but streams came up from the earth and watered the whole surface of the ground—
But a mist used to rise from the earth and water the whole surface of the ground.
But water came up out of the ground and watered all the land.
(the whole Earth was watered by underground springs)--
But a mist went up from the earth, watering all the face of the land.
but a stream would rise from the earth, and water the whole face of the ground—
but a mist went up from the earth and watered the whole face of the ground.
|NET © [draft] ITL|
|NET © Notes||
1 tn The conjunction vav (ו) introduces a third disjunctive clause. The Hebrew word אֵד (’ed) was traditionally translated “mist” because of its use in Job 36:27. However, an Akkadian cognate edu in Babylonian texts refers to subterranean springs or waterways. Such a spring would fit the description in this context, since this water “goes up” and waters the ground.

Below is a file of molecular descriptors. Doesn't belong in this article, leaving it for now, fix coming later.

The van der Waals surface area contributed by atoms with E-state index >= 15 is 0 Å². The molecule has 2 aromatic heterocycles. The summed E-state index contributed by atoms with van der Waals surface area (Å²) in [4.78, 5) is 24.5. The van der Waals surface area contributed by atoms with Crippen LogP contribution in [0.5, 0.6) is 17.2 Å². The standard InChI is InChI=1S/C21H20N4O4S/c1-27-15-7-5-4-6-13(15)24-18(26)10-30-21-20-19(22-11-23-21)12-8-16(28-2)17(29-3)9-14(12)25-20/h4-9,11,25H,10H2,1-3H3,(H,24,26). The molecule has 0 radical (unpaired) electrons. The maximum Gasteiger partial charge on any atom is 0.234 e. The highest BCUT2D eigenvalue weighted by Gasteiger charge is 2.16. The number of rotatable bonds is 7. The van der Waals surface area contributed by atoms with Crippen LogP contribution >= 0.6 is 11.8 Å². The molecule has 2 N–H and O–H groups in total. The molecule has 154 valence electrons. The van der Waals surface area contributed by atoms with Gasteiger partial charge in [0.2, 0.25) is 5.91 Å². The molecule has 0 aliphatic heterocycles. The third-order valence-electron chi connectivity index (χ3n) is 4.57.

2 tn Heb “was going up.” The verb is an imperfect form, which in this narrative context carries a customary nuance, indicating continual action in past time.
3 tn The perfect with vav (ו) consecutive carries the same nuance as the preceding verb. Whenever it would well up, it would water the ground.
4 tn The Hebrew word אֲדָמָה (’adamah) actually means “ground; fertile soil.”
sn Here is an indication of fertility. The water would well up from the earth (אֶרֶץ, ’erets) and water all the surface of the fertile soil (אֲדָמָה). It is from that soil that the man (אָדָם, ’adam) was made (Gen 2:7).